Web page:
Exercise as Medicine
Assistant Professor of Nutrition Rachele Pojednic says the benefits of “exercise prescriptions” remain largely untapped.
Physicians and fitness professionals should collaborate more to help people achieve and maintain good health. That’s a core finding of a study that sheds light on the gap between the health-care and fitness industries.
“At a time when research shows conclusively that physical activity is a major determinant for all major noncommunicable diseases, it is concerning that the results of our study show a mistrust of the fitness industry by physicians,” says Assistant Professor of Nutrition Rachele Pojednic. “Once we figure out how to get everybody in the same room and talking to one another, we’re going to see some serious movement for the patients.”
Pojednic collaborated on the study with representatives of the Institute of Lifestyle Medicine at Harvard Medical School, the International Health, Racquet & Sportsclub Association, Harvard’s T.H. Chan School of Public Health, and the Exercise Medicine Research Institute at Edith Cowan University in Perth, Western Australia.
The authors sent an electronic survey to 412 responding primary care and sports medicine specialty physicians during 2011-2012. The results? Only 41% would recommend a health club to their patients, and only 21% would recommend a personal trainer. Physicians’ top ranked concerns about health clubs were expense and convenience.
“The results of our study show a mistrust of the fitness industry by physicians,” saysAssistant Professor Rachele Pojednic.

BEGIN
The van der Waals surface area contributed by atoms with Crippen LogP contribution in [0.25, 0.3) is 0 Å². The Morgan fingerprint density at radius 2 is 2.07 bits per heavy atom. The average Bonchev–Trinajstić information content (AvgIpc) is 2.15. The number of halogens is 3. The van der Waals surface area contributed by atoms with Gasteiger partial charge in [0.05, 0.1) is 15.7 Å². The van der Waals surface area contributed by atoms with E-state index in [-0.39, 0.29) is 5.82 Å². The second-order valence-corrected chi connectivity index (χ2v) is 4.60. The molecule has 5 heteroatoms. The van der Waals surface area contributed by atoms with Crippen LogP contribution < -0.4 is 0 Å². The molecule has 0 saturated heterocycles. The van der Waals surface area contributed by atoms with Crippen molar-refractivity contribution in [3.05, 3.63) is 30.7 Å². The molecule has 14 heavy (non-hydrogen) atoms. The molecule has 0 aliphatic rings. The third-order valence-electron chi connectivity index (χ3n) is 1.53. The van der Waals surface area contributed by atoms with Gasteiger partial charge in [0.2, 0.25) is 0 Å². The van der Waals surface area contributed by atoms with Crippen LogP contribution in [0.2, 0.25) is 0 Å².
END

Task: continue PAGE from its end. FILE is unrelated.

“The idea of accessibility is definitely a barrier, but I think it is a solvable issue if we look at it at the community level,” says Pojednic. For example, according to the study, among doctors who would send their patients somewhere for exercise, the first place they thought of was YMCAs, which Pojednic notes are widely accessible across the United States. Pojednic also cites another possible model in Boston: a collaboration between the Codman Square Health Center and a Healthworks right next door; patients can get an exercise prescription and a free, three-month membership at the fitness center.
Pojednic says patients can play a role in building bridges between health-care and fitness providers. “The first question patients could ask if they have a diagnosis of something like insulin resistance, high blood pressure or high cholesterol is, ‘what are the complementary therapies like exercise and nutrition that work as well as or in concert with the pharmaceuticals that are being prescribed?’”
“At the end of the day, I think we as professionals have a responsibility to make sure we are creating a system that works best for the patients,” says Pojednic.